Feeds

Apple may offer Wi-Fi update for free, says former chief beancounter

The world according to GAAP

Top three mobile application threats

There's one flaw with Apple's excuse for planning to charge $2 to enable 802.11n next-generation Wi-Fi on Macs that have the hardware to support the technology: it's bollocks. So says the one-time most senior accountant in the US, Lynn Turner, former chief accountant of the Securities and Exchange Commission.

When it emerged Apple might charge $5 for the upgrade, insiders claimed it had to do under the rules laid down by the post-Enron collapse, post-WorldCom collapse Sarbanes Oxley Act. This puts down in black and what the so-called Generally Accepted Accounting Principles (GAAP), which now govern how US firms can claim revenues.

Apple shortly confirmed that this was the case, but sweetened the pill by dropping the price to $2.

Now, Turner, quoted by the Wall Street Journal, claims GAAP does not force companies like Apple to charge for updates that add previously unadvertised functionality, as Apple claimed.

"You charge whatever you want," she told the paper. "GAAP doesn't even remotely address whether or not you charge for a significant functionality change. GAAP establishes what the proper accounting is, based on what you did or didn't charge for it."

To be fair, Turner's statement simply says Apple can give the update away for free, not that this is an easy a path to take as charging an up-front fee for the update - which it may also have to charge if it releases a version of its Windows-on-Mac utility, Boot Camp, for versions of the Mac OS X previous to 10.5, for the same reason.

If Apple doesn't charge for the update, it may have to restate revenues and face a bureaucratic nightmare that far outweighs the hassle to users incurred by having to pay $2. Or it might not.

Generally Ambiguous Accounting Principles, anyone? ®

Combat fraud and increase customer satisfaction

More from The Register

next story
Virgin Media so, so SORRY for turning spam fire-hose on its punters
Hundreds of emails flood inboxes thanks to gaffe
A black box for your SUITCASE: Now your lost luggage can phone home – quite literally
Breakfast in London, lunch in NYC, and your clothes in Peru
AT&T dangles gigabit broadband plans over 100 US cities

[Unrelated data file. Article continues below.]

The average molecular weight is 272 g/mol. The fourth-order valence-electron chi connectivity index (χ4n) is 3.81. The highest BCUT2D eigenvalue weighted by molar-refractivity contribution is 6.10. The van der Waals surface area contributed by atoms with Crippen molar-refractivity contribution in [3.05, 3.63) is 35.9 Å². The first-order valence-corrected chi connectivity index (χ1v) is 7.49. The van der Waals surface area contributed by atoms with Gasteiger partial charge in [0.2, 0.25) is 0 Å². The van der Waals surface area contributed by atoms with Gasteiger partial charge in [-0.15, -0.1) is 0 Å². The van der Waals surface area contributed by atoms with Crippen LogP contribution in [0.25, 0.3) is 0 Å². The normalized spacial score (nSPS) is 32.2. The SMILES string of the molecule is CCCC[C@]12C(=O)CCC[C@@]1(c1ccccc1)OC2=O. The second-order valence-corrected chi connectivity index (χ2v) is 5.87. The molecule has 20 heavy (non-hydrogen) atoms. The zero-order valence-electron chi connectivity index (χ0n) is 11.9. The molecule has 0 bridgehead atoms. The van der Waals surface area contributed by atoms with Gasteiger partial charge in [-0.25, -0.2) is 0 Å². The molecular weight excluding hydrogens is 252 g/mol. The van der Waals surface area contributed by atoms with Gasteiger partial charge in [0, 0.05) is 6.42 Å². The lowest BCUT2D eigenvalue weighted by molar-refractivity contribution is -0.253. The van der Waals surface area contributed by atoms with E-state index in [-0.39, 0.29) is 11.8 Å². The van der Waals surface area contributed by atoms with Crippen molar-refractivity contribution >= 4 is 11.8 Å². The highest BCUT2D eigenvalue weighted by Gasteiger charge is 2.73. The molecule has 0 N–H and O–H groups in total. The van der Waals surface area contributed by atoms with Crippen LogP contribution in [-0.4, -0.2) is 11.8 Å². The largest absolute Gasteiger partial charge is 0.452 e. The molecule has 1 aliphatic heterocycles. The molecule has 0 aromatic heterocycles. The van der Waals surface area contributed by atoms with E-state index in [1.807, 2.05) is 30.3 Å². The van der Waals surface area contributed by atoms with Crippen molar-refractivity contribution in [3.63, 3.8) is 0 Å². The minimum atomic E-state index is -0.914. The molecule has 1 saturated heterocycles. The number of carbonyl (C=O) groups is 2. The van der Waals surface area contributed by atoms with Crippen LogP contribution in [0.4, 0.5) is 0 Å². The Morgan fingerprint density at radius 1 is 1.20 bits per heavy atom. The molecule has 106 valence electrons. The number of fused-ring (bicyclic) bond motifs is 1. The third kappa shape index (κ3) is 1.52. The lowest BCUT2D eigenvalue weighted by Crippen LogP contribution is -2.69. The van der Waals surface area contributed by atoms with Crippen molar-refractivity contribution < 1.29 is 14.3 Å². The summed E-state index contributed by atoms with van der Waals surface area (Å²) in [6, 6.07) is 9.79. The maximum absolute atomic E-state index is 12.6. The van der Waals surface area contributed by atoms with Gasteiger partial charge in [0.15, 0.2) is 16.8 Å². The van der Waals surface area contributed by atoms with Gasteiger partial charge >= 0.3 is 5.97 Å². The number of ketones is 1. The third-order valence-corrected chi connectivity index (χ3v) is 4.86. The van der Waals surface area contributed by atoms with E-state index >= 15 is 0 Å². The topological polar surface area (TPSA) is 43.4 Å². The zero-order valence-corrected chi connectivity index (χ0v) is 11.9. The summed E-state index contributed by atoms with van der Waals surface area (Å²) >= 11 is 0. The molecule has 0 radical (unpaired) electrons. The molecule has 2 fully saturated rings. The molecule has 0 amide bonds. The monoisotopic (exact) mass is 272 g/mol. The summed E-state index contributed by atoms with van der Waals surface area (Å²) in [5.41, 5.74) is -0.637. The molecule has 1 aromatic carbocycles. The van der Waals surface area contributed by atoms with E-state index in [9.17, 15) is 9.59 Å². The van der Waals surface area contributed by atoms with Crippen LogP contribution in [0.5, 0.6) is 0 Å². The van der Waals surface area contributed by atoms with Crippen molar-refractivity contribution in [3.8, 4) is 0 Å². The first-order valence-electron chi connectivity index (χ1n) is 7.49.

So soon after a mulled Google Fiber expansion, fancy that
AT&T threatens to pull out of FCC wireless auctions over purchase limits
Company wants ability to buy more spectrum space in auction
EE & Vodafone will let you BONK on the TUBE – with Boris' blessing
Transport for London: You can pay, but don't touch
NBN Co plans fibre-to-the-basement blitz to beat cherry-pickers
Heading off at the pass operation given same priority as blackspot fixing
NBN Co in 'broadband kit we tested worked' STUNNER
Announcement of VDSL trial is not proof of concept for fibre-to-the-node
Google eyes business service in latest Fiber trials
Lucky Kansas City buggers to host yet another pilot program
Huawei exec: 'Word of mouth' will beat Apple and Samsung in Europe
World Mobile Telephone Factory No.3 won't fling the big bucks around just yet
prev story

Whitepapers

Securing web applications made simple and scalable
In this whitepaper learn how automated security testing can provide a simple and scalable way to protect your web applications.
3 Big data security analytics techniques
Applying these Big Data security analytics techniques can help you make your business safer by detecting attacks early, before significant damage is done.
The benefits of software based PBX
Why you should break free from your proprietary PBX and how to leverage your existing server hardware.
Mainstay ROI - Does application security pay?
In this whitepaper learn how you and your enterprise might benefit from better software security.
Combat fraud and increase customer satisfaction
Based on their experience using HP ArcSight Enterprise Security Manager for IT security operations, Finansbank moved to HP ArcSight ESM for fraud management.